Paterson Makes $1.6B Emergency Budget Move

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    NEWSLETTERS

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    Gov. David Paterson has proposed some sweeping cuts to help get the state's massive budget shortfall back in check.

    Unable to get the Legislature to agree on how to address a $3.2 billion deficit, New York Gov. David Paterson on Sunday said he's taking $1.6 billion worth of temporary, emergency measures to cover the state's December bills.
        
    While he continues to negotiate, he may have lost some leverage. Several lawmakers have sought the executive branch actions to provide more time to wait for revenues to rebound after Jan. 1 and to avoid Paterson's cuts to powerful special interests in public schools and hospitals.

    "I feel that we have to start making the deficit reductions on our own, hoping the Legislature will join us," Paterson said in a teleconference with reporters. "This is the point where other states went off the cliff. This is where they should have acted and didn't."
        
    He referred to even larger deficits in California and other states where officials were forced to borrow long term, miss payments that hurt their credit rating, issue IOUs, layoff workers, release prisoners early and close most libraries.
        
    "Pushing any more problems down the road is unacceptable to me," he said, criticizing the Legislature for lack of action on the deficit since September. "My question is, when are they going to do their job?"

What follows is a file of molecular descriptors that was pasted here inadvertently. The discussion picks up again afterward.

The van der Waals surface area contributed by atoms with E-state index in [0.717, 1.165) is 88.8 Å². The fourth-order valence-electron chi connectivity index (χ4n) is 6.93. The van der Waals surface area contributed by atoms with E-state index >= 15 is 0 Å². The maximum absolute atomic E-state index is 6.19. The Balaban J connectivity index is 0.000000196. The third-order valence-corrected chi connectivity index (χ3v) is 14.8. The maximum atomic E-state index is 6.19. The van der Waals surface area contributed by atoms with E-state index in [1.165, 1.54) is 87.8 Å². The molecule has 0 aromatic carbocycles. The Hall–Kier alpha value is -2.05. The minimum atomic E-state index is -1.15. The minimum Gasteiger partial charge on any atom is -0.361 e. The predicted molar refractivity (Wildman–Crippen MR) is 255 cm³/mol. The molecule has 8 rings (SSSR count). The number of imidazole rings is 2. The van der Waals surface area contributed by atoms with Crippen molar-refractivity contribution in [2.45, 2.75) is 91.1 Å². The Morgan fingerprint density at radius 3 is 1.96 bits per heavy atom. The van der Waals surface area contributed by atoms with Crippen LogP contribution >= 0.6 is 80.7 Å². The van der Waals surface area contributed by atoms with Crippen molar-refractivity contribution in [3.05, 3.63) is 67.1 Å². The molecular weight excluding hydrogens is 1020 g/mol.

Paterson's Budget Power Play

    [NY] Paterson's Budget Power Play
    Gov. Paterson announces that he wants executive power to make budget cuts without the Legislature. (Published Tuesday, Nov 24, 2009)

    Among Sunday's actions is Paterson's proposed 4.5 percent cut in remaining school aid that the Senate promised to block.

    Most of Paterson's immediate action involves shifting money from state agencies to the general fund, which must be returned to the agencies within four months under law. He also says he will temporarily use some cash from previously scheduled borrowing for capital projects. The plan includes his already announced cuts of $500 million through 11 percent cuts to state agencies, $150 million in improved Medicaid fraud collections and management efficiencies.

     

    The move comes a week after State Senate leaders said there is no way they will abdicate their responsibility to approve cuts to the state's beleagured budget -- even as Gov. David Paterson tries to move on the matter all by himself.

    Paterson has said he planned to introduce legislation that will give him the one-time authority to make spending cuts without the approval of the legislature.

    He said the "Executive Option Proposal" would "grant me as governor the one time authority to balance our current budget, preserve our credit rating and keep New York afloat."

    Members of the state Senate said today the will not allow Gov. Paterson to take the reins on the issue -- and a source indicated that Assembly Speaker Sheldon Silver is of the same opinion.

    "The people of New York have waited too long. Cut this deficit or I will do it myself," said the governor. "I stand willing and responsible to preserve the future of New York's finances."

    "If the Legislature is unwilling to do what needs to be done, I will."

    New York Gov. David Paterson is now taking $1.6 billion worth of temporary, emergency measures to cover the state's December bills. That's while he's continuing to try to get the Legislature to agree with $1.4 billion more to address a deficit.

    Most of the immediate action involves shifting money from state agencies to the general fund, which must be returned to the agencies within four months under law. He also says he will temporarily use some cash from previously scheduled borrowing for capital projects.

    Two major pieces are less certain. He plans to get $200 million from the group yet to be chosen to put video slot machines at Aqueduct race track, a process delayed for years. He also seeks $250 from the Battery Park City Authority, but that requires approval from City Hall.